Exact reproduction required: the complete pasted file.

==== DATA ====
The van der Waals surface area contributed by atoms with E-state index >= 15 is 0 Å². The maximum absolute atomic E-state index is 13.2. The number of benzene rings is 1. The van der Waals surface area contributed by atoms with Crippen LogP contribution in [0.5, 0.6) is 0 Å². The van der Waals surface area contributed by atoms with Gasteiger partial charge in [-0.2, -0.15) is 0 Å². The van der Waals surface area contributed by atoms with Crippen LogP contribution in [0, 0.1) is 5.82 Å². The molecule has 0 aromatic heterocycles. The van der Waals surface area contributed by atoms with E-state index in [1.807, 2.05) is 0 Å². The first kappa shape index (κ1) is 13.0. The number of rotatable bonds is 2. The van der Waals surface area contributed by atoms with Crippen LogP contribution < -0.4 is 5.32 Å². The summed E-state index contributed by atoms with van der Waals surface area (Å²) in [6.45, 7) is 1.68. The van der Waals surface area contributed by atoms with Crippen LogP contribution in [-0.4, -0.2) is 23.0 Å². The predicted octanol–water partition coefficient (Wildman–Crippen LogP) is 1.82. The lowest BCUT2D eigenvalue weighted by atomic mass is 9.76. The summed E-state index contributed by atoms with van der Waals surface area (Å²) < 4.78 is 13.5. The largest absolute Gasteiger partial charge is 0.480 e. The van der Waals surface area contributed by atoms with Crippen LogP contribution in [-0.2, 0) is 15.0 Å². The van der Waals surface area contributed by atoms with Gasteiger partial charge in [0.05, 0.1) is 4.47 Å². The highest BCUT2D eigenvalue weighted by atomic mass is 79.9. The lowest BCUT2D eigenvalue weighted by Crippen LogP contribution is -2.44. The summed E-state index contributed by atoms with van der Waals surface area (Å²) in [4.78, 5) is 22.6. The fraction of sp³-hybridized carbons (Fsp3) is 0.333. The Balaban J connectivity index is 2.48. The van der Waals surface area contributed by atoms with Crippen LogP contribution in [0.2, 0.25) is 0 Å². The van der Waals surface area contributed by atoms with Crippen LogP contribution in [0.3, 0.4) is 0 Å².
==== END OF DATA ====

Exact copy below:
The van der Waals surface area contributed by atoms with E-state index >= 15 is 0 Å². The maximum absolute atomic E-state index is 13.2. The number of benzene rings is 1. The van der Waals surface area contributed by atoms with Crippen LogP contribution in [0.5, 0.6) is 0 Å². The van der Waals surface area contributed by atoms with Gasteiger partial charge in [-0.2, -0.15) is 0 Å². The van der Waals surface area contributed by atoms with Crippen LogP contribution in [0, 0.1) is 5.82 Å². The molecule has 0 aromatic heterocycles. The van der Waals surface area contributed by atoms with E-state index in [1.807, 2.05) is 0 Å². The first kappa shape index (κ1) is 13.0. The number of rotatable bonds is 2. The van der Waals surface area contributed by atoms with Crippen LogP contribution < -0.4 is 5.32 Å². The summed E-state index contributed by atoms with van der Waals surface area (Å²) in [6.45, 7) is 1.68. The van der Waals surface area contributed by atoms with Crippen LogP contribution in [-0.4, -0.2) is 23.0 Å². The predicted octanol–water partition coefficient (Wildman–Crippen LogP) is 1.82. The lowest BCUT2D eigenvalue weighted by atomic mass is 9.76. The summed E-state index contributed by atoms with van der Waals surface area (Å²) < 4.78 is 13.5. The largest absolute Gasteiger partial charge is 0.480 e. The van der Waals surface area contributed by atoms with Crippen LogP contribution in [-0.2, 0) is 15.0 Å². The van der Waals surface area contributed by atoms with Gasteiger partial charge in [0.05, 0.1) is 4.47 Å². The highest BCUT2D eigenvalue weighted by atomic mass is 79.9. The lowest BCUT2D eigenvalue weighted by Crippen LogP contribution is -2.44. The summed E-state index contributed by atoms with van der Waals surface area (Å²) in [4.78, 5) is 22.6. The fraction of sp³-hybridized carbons (Fsp3) is 0.333. The Balaban J connectivity index is 2.48. The van der Waals surface area contributed by atoms with Crippen LogP contribution in [0.2, 0.25) is 0 Å². The van der Waals surface area contributed by atoms with Crippen LogP contribution in [0.3, 0.4) is 0 Å².